The ethical philosopher, according to Wittgenstein, wishes to express the inexpressible. Ethical language tries to extricate itself from the bounds of sense. Philosophical language in general is not a new language with new tasks, but remains our ordinary language, unable to perform any of its tasks. The notion that if there were such a thing as the absolutely right road in an ethical sense, we would take it with logical necessity, points back to Wittgenstein’s Tractarian conception of the truths of logic as tautologies. The claims of ethics are non-logical, but their truth seems to follow in some way from the meaning of the words they contain. Their truth would imply that they are true in the way that logical propositions are true—recognizable as true by everyone. In this sense, if philosophers could ever discover something true, philosophical debate on that topic would be impossible. This seems to be what Wittgenstein expressed in the Philosophical Investigations: “If one tried to advance theses in philosophy, it would never be possible to debate them, because everyone would agree to them.” 16
There is something of a parallel between Wittgenstein’s conception of logical truths and Marx’s critique of Hegel’s sort of ‘logic.’ One must bear in mind, however, that when Marx refers to logical categories, he is talking about Hegelian abstractions, not the logical variables or connectives with which Wittgenstein was familiar. For Marx, the philosophical/logical categories such as Being or Matter cannot give us the sort of knowledge that comes from analyzing the concrete attributes of things, but are treated by metaphysicians as somehow affording knowledge of the world. Feuerbach’s critique of Hegel is foundational in this respect: “The determinations that afford real knowledge are always only those that determine the object by the object itself, namely, by its own individual determinations; thus, they are not general determinations, as the logical-metaphysical determinations are, which determine no object because they extend to all objects without distinction.” 17 For example, we do not learn anything by contemplating the nature of ‘Being,’ an important category for Hegel. Marx’s principal critique of Hegel in his 1843 Critique of Hegel’s Doctrine of the State is as follows: “He does not develop his thought from the object, but instead the object is constructed according to a system of thought perfected in the abstract sphere of logic.” 18 Thus, while Hegel’s actual knowledge of the world can only come from empirical investigation, he organizes and interprets this knowledge as if it contained within itself the necessary development of logical categories.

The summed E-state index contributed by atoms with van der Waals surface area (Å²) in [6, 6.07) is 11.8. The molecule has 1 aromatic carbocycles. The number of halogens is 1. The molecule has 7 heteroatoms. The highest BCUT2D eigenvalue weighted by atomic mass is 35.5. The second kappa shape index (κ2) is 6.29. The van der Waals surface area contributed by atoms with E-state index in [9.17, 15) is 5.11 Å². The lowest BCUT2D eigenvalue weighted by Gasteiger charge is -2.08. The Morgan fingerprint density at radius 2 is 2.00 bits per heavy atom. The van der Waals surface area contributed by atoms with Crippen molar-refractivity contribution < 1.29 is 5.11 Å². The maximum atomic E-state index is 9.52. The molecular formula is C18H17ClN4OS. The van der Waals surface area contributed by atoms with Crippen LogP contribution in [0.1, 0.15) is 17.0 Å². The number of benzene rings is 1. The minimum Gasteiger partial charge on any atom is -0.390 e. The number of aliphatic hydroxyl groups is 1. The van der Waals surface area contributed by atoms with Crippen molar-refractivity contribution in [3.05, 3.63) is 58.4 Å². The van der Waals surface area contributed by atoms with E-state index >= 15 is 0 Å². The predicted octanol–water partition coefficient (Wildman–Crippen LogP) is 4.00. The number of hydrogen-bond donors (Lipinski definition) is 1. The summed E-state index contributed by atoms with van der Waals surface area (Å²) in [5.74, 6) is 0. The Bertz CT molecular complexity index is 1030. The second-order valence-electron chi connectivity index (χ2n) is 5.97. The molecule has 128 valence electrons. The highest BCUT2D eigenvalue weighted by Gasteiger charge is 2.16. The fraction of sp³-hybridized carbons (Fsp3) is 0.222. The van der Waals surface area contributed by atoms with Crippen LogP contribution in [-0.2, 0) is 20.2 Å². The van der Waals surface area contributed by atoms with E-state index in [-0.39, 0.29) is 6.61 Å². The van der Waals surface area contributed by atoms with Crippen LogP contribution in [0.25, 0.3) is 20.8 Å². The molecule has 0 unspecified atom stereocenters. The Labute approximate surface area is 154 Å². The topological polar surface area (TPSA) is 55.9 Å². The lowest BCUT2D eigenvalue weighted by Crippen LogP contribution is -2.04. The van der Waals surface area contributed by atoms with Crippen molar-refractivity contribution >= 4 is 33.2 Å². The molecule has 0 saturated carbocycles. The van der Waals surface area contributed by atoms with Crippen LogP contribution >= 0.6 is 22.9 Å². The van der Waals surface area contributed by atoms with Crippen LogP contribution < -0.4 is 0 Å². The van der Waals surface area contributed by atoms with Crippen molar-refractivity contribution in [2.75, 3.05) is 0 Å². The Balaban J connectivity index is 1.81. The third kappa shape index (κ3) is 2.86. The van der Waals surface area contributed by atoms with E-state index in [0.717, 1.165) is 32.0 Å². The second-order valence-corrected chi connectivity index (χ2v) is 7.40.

In The Poverty of Philosophy, Marx’s critique of Proudhon, he returns to the critique of Hegelian metaphysics, challenging the philosophical belief that by abstracting from all of the concrete details of the world one penetrates to the core of things, to deeper truths. Criticizing Proudhon’s method of economic analysis, he writes,
Apply this [Hegelian] method to the categories of political economy, and you have the logic and metaphysics of political economy, or, in other words, you have the economic categories that everybody knows, translated into a little-known language which makes them look as if they had newly blossomed forth in an intellect of pure reason; so much do these categories seem to engender one another, to be linked up and intertwined with one another by the very working of the dialectic movement. 19
Like he did in 1843, Marx is criticizing the Hegelian method of developing “truths” from abstract logical categories. The economic-cum-philosophical categories can appear to work together, to “engender one another,” but they do not afford us any knowledge of the actual role of economic categories in social life. The “little-known language,” on a Wittgensteinian reading, is merely ordinary language abstracted from its realm of applicability, or language gone on holiday.
The Illusory Journey From Language to Life